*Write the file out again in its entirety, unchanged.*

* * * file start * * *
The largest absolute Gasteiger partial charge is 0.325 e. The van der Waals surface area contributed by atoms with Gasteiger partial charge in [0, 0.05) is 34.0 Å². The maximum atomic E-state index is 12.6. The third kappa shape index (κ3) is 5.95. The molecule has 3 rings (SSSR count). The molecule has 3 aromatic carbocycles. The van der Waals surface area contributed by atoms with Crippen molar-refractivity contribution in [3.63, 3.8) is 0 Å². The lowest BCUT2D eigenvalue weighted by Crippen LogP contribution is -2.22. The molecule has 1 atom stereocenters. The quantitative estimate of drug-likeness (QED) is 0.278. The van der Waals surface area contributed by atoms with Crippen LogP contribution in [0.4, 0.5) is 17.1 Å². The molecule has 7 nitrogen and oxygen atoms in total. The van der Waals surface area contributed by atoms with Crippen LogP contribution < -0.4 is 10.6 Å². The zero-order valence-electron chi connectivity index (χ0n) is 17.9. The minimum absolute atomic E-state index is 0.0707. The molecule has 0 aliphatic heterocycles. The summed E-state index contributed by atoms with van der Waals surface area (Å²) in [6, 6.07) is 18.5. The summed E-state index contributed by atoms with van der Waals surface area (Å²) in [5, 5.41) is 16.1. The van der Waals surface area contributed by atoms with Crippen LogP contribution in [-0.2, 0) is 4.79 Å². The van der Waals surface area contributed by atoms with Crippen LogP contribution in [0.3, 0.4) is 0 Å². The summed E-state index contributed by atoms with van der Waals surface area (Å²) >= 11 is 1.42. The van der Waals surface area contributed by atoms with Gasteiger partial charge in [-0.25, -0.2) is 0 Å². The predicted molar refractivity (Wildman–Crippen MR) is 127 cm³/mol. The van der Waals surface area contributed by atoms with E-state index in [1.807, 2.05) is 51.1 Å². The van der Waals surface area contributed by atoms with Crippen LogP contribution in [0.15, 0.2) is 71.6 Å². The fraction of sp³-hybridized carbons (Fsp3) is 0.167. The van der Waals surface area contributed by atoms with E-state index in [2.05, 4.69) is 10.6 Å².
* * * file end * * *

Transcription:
The largest absolute Gasteiger partial charge is 0.325 e. The van der Waals surface area contributed by atoms with Gasteiger partial charge in [0, 0.05) is 34.0 Å². The maximum atomic E-state index is 12.6. The third kappa shape index (κ3) is 5.95. The molecule has 3 rings (SSSR count). The molecule has 3 aromatic carbocycles. The van der Waals surface area contributed by atoms with Crippen molar-refractivity contribution in [3.63, 3.8) is 0 Å². The lowest BCUT2D eigenvalue weighted by Crippen LogP contribution is -2.22. The molecule has 1 atom stereocenters. The quantitative estimate of drug-likeness (QED) is 0.278. The van der Waals surface area contributed by atoms with Crippen LogP contribution in [0.4, 0.5) is 17.1 Å². The molecule has 7 nitrogen and oxygen atoms in total. The van der Waals surface area contributed by atoms with Crippen LogP contribution < -0.4 is 10.6 Å². The zero-order valence-electron chi connectivity index (χ0n) is 17.9. The minimum absolute atomic E-state index is 0.0707. The molecule has 0 aliphatic heterocycles. The summed E-state index contributed by atoms with van der Waals surface area (Å²) in [6, 6.07) is 18.5. The summed E-state index contributed by atoms with van der Waals surface area (Å²) in [5, 5.41) is 16.1. The van der Waals surface area contributed by atoms with Crippen LogP contribution in [-0.2, 0) is 4.79 Å². The van der Waals surface area contributed by atoms with Crippen LogP contribution in [0.3, 0.4) is 0 Å². The summed E-state index contributed by atoms with van der Waals surface area (Å²) >= 11 is 1.42. The van der Waals surface area contributed by atoms with Gasteiger partial charge in [-0.25, -0.2) is 0 Å². The predicted molar refractivity (Wildman–Crippen MR) is 127 cm³/mol. The van der Waals surface area contributed by atoms with E-state index in [1.807, 2.05) is 51.1 Å². The van der Waals surface area contributed by atoms with Crippen LogP contribution in [0.15, 0.2) is 71.6 Å². The fraction of sp³-hybridized carbons (Fsp3) is 0.167. The van der Waals surface area contributed by atoms with E-state index in [2.05, 4.69) is 10.6 Å².